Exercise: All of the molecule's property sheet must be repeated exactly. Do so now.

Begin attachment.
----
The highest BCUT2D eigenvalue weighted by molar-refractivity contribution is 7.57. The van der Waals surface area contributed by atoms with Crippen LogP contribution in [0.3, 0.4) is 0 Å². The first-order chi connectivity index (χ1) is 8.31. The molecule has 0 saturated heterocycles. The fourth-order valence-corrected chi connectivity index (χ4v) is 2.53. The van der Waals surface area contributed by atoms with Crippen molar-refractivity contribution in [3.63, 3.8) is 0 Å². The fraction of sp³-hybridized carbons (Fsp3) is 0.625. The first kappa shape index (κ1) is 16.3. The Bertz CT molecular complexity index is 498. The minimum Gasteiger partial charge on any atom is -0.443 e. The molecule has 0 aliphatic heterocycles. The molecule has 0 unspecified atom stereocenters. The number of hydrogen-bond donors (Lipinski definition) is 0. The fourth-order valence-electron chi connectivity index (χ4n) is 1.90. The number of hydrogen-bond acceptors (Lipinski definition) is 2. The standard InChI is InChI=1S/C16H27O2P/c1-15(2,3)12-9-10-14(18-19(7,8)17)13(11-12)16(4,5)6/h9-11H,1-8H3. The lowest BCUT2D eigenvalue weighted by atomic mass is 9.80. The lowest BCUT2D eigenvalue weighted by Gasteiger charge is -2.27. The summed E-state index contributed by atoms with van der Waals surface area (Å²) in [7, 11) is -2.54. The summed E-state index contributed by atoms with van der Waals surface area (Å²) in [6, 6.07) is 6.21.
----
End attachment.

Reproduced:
The highest BCUT2D eigenvalue weighted by molar-refractivity contribution is 7.57. The van der Waals surface area contributed by atoms with Crippen LogP contribution in [0.3, 0.4) is 0 Å². The first-order chi connectivity index (χ1) is 8.31. The molecule has 0 saturated heterocycles. The fourth-order valence-corrected chi connectivity index (χ4v) is 2.53. The van der Waals surface area contributed by atoms with Crippen molar-refractivity contribution in [3.63, 3.8) is 0 Å². The fraction of sp³-hybridized carbons (Fsp3) is 0.625. The first kappa shape index (κ1) is 16.3. The Bertz CT molecular complexity index is 498. The minimum Gasteiger partial charge on any atom is -0.443 e. The molecule has 0 aliphatic heterocycles. The molecule has 0 unspecified atom stereocenters. The number of hydrogen-bond donors (Lipinski definition) is 0. The fourth-order valence-electron chi connectivity index (χ4n) is 1.90. The number of hydrogen-bond acceptors (Lipinski definition) is 2. The standard InChI is InChI=1S/C16H27O2P/c1-15(2,3)12-9-10-14(18-19(7,8)17)13(11-12)16(4,5)6/h9-11H,1-8H3. The lowest BCUT2D eigenvalue weighted by atomic mass is 9.80. The lowest BCUT2D eigenvalue weighted by Gasteiger charge is -2.27. The summed E-state index contributed by atoms with van der Waals surface area (Å²) in [7, 11) is -2.54. The summed E-state index contributed by atoms with van der Waals surface area (Å²) in [6, 6.07) is 6.21.